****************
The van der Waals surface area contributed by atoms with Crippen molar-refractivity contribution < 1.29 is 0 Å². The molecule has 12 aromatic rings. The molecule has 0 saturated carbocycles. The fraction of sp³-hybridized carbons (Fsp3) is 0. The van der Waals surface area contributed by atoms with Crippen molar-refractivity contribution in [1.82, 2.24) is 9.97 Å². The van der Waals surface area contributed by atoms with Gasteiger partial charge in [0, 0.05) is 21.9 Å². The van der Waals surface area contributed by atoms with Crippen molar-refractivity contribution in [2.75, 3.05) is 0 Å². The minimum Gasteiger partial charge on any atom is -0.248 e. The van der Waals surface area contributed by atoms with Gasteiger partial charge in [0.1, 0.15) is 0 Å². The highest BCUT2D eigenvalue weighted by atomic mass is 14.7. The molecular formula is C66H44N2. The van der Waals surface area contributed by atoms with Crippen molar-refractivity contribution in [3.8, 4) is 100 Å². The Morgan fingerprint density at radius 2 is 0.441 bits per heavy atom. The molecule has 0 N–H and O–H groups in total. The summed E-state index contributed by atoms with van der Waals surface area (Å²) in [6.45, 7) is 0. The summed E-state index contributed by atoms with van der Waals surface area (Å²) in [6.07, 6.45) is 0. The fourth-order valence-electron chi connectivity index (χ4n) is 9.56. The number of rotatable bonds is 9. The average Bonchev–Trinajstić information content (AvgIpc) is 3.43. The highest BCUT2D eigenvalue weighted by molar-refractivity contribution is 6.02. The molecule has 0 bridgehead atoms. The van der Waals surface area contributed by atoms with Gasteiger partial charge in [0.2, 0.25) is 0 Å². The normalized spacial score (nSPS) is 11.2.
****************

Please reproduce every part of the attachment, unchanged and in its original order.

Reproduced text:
The van der Waals surface area contributed by atoms with Crippen molar-refractivity contribution < 1.29 is 0 Å². The molecule has 12 aromatic rings. The molecule has 0 saturated carbocycles. The fraction of sp³-hybridized carbons (Fsp3) is 0. The van der Waals surface area contributed by atoms with Crippen molar-refractivity contribution in [1.82, 2.24) is 9.97 Å². The van der Waals surface area contributed by atoms with Gasteiger partial charge in [0, 0.05) is 21.9 Å². The van der Waals surface area contributed by atoms with Crippen molar-refractivity contribution in [2.75, 3.05) is 0 Å². The minimum Gasteiger partial charge on any atom is -0.248 e. The van der Waals surface area contributed by atoms with Gasteiger partial charge in [0.1, 0.15) is 0 Å². The highest BCUT2D eigenvalue weighted by atomic mass is 14.7. The molecular formula is C66H44N2. The van der Waals surface area contributed by atoms with Crippen molar-refractivity contribution in [3.8, 4) is 100 Å². The Morgan fingerprint density at radius 2 is 0.441 bits per heavy atom. The molecule has 0 N–H and O–H groups in total. The summed E-state index contributed by atoms with van der Waals surface area (Å²) in [6.45, 7) is 0. The summed E-state index contributed by atoms with van der Waals surface area (Å²) in [6.07, 6.45) is 0. The fourth-order valence-electron chi connectivity index (χ4n) is 9.56. The number of rotatable bonds is 9. The average Bonchev–Trinajstić information content (AvgIpc) is 3.43. The highest BCUT2D eigenvalue weighted by molar-refractivity contribution is 6.02. The molecule has 0 bridgehead atoms. The van der Waals surface area contributed by atoms with Gasteiger partial charge in [0.2, 0.25) is 0 Å². The normalized spacial score (nSPS) is 11.2.